Major Ohio newspapers used right-wing framing to cover the re-emergence of a right-to-work movement in the state after recent right-to-work victories in Indiana and Michigan. Though the narrative is only just developing, the Toledo Blade and the Cincinnati Enquirer already failed to challenge the veracity of statements from the movement's special interest supporters.
The Cincinnati Enquirer parroted the demand of the state and regional chambers of commerce that right-to-work in Ohio "needs the law to compete" with Indiana and Michigan." From the December 11 article:
As neighboring Michigan moved Tuesday to become a "right-to-work" state - and 10,000 protesters jammed the lawn of its Capitol - Ohio groups who support the laws say Ohio has to follow suit or watch jobs leave.
"When we are working with companies who want to investigate locations, the first question on their list is right to work," said Phillip Parker, president and chief executive officer of the Dayton Area Chamber of Commerce. He later backed off his statement at an afternoon press conference, but there are other indications the fight may be coming to Ohio.
A group called Ohioans for Workplace Freedom is gathering signatures to put the issue on the fall ballot. They need 385,253.
"Indiana has done this. Michigan will. What choice will Ohio have," tea party activist Chris Littleton of West Chester told the Toledo Blade this week. "This is economic jet fuel for job creation, wage growth and a vibrant Ohio economy. If two border states do this, how can Ohio afford not to do this?"
Meanwhile, the Toledo Blade reported on December 11:
As Michigan lawmakers prepare today to make the Wolverine State the latest right-to-work state, petitions are circulating on Ohio streets to put a similar issue directly before Buckeye voters.
"People are ready to double-down. ... Michigan has revitalized a lot of our effort," said Chris Littleton, former president of the Ohio Liberty Council, the closest thing Ohio has to a statewide Tea Party group.
He said the petition effort was sidetracked by the 2012 elections, but a meeting of regional volunteers last week was energized by what's happening in Michigan. The goal is to gather roughly 380,000 signatures needed by early July to qualify for the November, 2013, election.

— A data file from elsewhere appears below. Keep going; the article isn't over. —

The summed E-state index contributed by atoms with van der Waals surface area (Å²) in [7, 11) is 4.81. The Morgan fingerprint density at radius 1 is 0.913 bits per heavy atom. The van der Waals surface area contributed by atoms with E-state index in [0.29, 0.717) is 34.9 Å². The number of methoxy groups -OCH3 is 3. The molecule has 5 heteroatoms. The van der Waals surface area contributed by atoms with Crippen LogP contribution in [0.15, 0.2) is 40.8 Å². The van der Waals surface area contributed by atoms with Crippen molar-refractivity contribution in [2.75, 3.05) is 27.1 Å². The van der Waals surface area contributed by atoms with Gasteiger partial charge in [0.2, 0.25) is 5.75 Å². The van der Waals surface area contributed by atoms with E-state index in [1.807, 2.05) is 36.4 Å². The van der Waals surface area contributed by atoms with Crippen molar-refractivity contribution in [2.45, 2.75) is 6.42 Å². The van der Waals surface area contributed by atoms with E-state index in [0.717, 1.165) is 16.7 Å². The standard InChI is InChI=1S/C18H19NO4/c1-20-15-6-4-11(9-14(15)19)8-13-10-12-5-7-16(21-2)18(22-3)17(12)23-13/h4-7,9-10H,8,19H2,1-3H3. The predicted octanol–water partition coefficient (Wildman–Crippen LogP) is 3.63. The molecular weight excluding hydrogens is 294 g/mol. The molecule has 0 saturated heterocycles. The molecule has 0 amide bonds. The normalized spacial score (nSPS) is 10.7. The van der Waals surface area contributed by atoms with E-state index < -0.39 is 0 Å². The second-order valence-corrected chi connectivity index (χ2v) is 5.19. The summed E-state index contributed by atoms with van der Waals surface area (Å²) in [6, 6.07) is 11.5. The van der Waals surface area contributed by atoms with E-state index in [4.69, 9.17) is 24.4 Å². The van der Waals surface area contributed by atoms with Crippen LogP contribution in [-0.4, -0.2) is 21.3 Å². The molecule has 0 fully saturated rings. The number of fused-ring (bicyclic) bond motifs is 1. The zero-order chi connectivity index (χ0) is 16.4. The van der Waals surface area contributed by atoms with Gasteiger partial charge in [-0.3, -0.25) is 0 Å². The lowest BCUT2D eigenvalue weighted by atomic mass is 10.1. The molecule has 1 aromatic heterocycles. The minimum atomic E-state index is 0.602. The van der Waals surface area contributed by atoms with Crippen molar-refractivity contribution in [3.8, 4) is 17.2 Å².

"Indiana has done this," he said. "Michigan will. What choice will Ohio have? This is economic jet fuel for job creation, wage growth, and a vibrant Ohio economy. If two border states do this, how can Ohio afford not to do this?"
The assertion made by the Ohio chambers and the Tea Party source -- that Ohio won't be able to remain competitive without a right-to-work law now that its neighbors have passed them -- will likely be repeated in the coming months, even though it runs contrary to expert opinion.
The Center for American Progress and the Economic Policy Institute both found that right-to-work laws have "no significant positive impact" on employment and "no statistically significant impact" on job growth. Hofstra University professor Lonnie Stevans found that right-to-work laws yield "little or no gain in employment and real economic growth," and studies show that right-to-work states have lower wages among both union and non-union workers.
The Economic Policy Institute also debunked the claim that right-to-work plays a primary role in a company's decision to open shop in a given state when they found "not a single" business executive in Indiana who said right-to-work "made the difference" to their decisions:
Not a single company says it came to Indiana because of RTW
[The Indiana Economic Development Commission (IEDC)] is a vocal advocate for RTW. Yet, while the agency reports that scores of companies have "communicated" that RTW "will factor into their decision-making process of where to locate," the commission's Legislative Update report does not identify a single company that says RTW made the difference in their decision to locate in Indiana. The commission offers quotes from a number of executives who praise RTW, but not a single one says it made the difference to their decisions.